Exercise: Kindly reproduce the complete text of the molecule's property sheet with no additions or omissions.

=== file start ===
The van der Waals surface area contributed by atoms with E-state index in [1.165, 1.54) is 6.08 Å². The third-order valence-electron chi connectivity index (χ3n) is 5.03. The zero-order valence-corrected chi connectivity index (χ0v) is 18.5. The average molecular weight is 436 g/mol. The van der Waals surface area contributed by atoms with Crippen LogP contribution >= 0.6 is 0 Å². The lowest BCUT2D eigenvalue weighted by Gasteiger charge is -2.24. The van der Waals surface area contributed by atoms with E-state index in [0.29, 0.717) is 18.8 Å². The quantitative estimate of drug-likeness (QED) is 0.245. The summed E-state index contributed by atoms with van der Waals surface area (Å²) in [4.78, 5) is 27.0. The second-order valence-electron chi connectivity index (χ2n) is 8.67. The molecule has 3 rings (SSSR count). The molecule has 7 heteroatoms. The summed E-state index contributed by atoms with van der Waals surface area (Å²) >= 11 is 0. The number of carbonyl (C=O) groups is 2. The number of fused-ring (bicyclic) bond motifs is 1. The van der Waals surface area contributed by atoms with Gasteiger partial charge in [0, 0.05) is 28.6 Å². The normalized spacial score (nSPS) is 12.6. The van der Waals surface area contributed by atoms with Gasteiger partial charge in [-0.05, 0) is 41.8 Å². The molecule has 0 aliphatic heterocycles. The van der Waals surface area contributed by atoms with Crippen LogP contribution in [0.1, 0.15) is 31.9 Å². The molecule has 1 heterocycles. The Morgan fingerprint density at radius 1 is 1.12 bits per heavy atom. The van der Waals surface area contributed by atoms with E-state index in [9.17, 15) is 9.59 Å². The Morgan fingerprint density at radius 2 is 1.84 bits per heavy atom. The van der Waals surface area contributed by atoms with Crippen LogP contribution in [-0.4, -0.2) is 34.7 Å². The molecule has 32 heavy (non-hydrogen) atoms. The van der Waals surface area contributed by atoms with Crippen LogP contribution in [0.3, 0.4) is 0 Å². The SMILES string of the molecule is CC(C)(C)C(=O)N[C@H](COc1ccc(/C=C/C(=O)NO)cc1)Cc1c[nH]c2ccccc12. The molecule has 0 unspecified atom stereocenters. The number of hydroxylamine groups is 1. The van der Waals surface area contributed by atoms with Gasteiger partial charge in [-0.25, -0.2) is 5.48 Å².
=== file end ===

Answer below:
The van der Waals surface area contributed by atoms with E-state index in [1.165, 1.54) is 6.08 Å². The third-order valence-electron chi connectivity index (χ3n) is 5.03. The zero-order valence-corrected chi connectivity index (χ0v) is 18.5. The average molecular weight is 436 g/mol. The van der Waals surface area contributed by atoms with Crippen LogP contribution >= 0.6 is 0 Å². The lowest BCUT2D eigenvalue weighted by Gasteiger charge is -2.24. The van der Waals surface area contributed by atoms with E-state index in [0.29, 0.717) is 18.8 Å². The quantitative estimate of drug-likeness (QED) is 0.245. The summed E-state index contributed by atoms with van der Waals surface area (Å²) in [4.78, 5) is 27.0. The second-order valence-electron chi connectivity index (χ2n) is 8.67. The molecule has 3 rings (SSSR count). The molecule has 7 heteroatoms. The summed E-state index contributed by atoms with van der Waals surface area (Å²) >= 11 is 0. The number of carbonyl (C=O) groups is 2. The number of fused-ring (bicyclic) bond motifs is 1. The van der Waals surface area contributed by atoms with Gasteiger partial charge in [0, 0.05) is 28.6 Å². The normalized spacial score (nSPS) is 12.6. The van der Waals surface area contributed by atoms with Gasteiger partial charge in [-0.05, 0) is 41.8 Å². The molecule has 0 aliphatic heterocycles. The van der Waals surface area contributed by atoms with Crippen LogP contribution in [0.1, 0.15) is 31.9 Å². The molecule has 1 heterocycles. The Morgan fingerprint density at radius 1 is 1.12 bits per heavy atom. The van der Waals surface area contributed by atoms with E-state index in [9.17, 15) is 9.59 Å². The Morgan fingerprint density at radius 2 is 1.84 bits per heavy atom. The van der Waals surface area contributed by atoms with Crippen LogP contribution in [-0.4, -0.2) is 34.7 Å². The molecule has 32 heavy (non-hydrogen) atoms. The van der Waals surface area contributed by atoms with Crippen LogP contribution in [0.3, 0.4) is 0 Å². The SMILES string of the molecule is CC(C)(C)C(=O)N[C@H](COc1ccc(/C=C/C(=O)NO)cc1)Cc1c[nH]c2ccccc12. The molecule has 0 unspecified atom stereocenters. The number of hydroxylamine groups is 1. The van der Waals surface area contributed by atoms with Gasteiger partial charge in [-0.25, -0.2) is 5.48 Å².